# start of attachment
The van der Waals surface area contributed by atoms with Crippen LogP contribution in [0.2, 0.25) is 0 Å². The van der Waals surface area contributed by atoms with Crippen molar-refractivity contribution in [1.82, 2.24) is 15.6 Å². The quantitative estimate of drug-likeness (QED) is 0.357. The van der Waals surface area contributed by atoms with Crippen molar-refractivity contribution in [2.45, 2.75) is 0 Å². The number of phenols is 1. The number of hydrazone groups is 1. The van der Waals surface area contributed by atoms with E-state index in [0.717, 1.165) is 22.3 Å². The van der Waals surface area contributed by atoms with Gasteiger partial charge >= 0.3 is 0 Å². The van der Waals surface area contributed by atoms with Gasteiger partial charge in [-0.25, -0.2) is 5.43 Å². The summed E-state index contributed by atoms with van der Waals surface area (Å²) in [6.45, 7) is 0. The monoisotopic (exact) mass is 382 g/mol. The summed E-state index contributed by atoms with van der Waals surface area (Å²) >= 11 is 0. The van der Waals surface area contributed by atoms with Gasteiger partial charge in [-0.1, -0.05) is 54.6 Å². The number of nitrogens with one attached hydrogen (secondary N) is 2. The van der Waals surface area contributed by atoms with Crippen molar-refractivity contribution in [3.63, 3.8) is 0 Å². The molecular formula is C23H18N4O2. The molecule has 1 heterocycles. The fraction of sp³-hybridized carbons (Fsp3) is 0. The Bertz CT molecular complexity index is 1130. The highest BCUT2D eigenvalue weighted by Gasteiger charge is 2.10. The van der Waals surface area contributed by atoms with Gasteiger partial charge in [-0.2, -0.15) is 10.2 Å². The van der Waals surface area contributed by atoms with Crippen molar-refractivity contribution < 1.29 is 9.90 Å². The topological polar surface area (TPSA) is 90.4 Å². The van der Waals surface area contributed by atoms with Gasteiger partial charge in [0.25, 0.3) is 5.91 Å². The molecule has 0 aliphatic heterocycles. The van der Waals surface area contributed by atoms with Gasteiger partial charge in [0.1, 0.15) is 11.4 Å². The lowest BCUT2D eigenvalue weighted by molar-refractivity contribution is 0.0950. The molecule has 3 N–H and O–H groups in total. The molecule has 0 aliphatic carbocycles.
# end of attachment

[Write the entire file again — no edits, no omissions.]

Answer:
The van der Waals surface area contributed by atoms with Crippen LogP contribution in [0.2, 0.25) is 0 Å². The van der Waals surface area contributed by atoms with Crippen molar-refractivity contribution in [1.82, 2.24) is 15.6 Å². The quantitative estimate of drug-likeness (QED) is 0.357. The van der Waals surface area contributed by atoms with Crippen molar-refractivity contribution in [2.45, 2.75) is 0 Å². The number of phenols is 1. The number of hydrazone groups is 1. The van der Waals surface area contributed by atoms with E-state index in [0.717, 1.165) is 22.3 Å². The van der Waals surface area contributed by atoms with Gasteiger partial charge >= 0.3 is 0 Å². The van der Waals surface area contributed by atoms with Gasteiger partial charge in [-0.25, -0.2) is 5.43 Å². The summed E-state index contributed by atoms with van der Waals surface area (Å²) in [6.45, 7) is 0. The monoisotopic (exact) mass is 382 g/mol. The summed E-state index contributed by atoms with van der Waals surface area (Å²) >= 11 is 0. The van der Waals surface area contributed by atoms with Gasteiger partial charge in [-0.1, -0.05) is 54.6 Å². The number of nitrogens with one attached hydrogen (secondary N) is 2. The van der Waals surface area contributed by atoms with Crippen molar-refractivity contribution in [3.63, 3.8) is 0 Å². The molecular formula is C23H18N4O2. The molecule has 1 heterocycles. The fraction of sp³-hybridized carbons (Fsp3) is 0. The Bertz CT molecular complexity index is 1130. The highest BCUT2D eigenvalue weighted by Gasteiger charge is 2.10. The van der Waals surface area contributed by atoms with Gasteiger partial charge in [-0.2, -0.15) is 10.2 Å². The van der Waals surface area contributed by atoms with Crippen molar-refractivity contribution < 1.29 is 9.90 Å². The topological polar surface area (TPSA) is 90.4 Å². The van der Waals surface area contributed by atoms with Gasteiger partial charge in [0.25, 0.3) is 5.91 Å². The molecule has 0 aliphatic heterocycles. The van der Waals surface area contributed by atoms with Gasteiger partial charge in [0.1, 0.15) is 11.4 Å². The lowest BCUT2D eigenvalue weighted by molar-refractivity contribution is 0.0950. The molecule has 3 N–H and O–H groups in total. The molecule has 0 aliphatic carbocycles.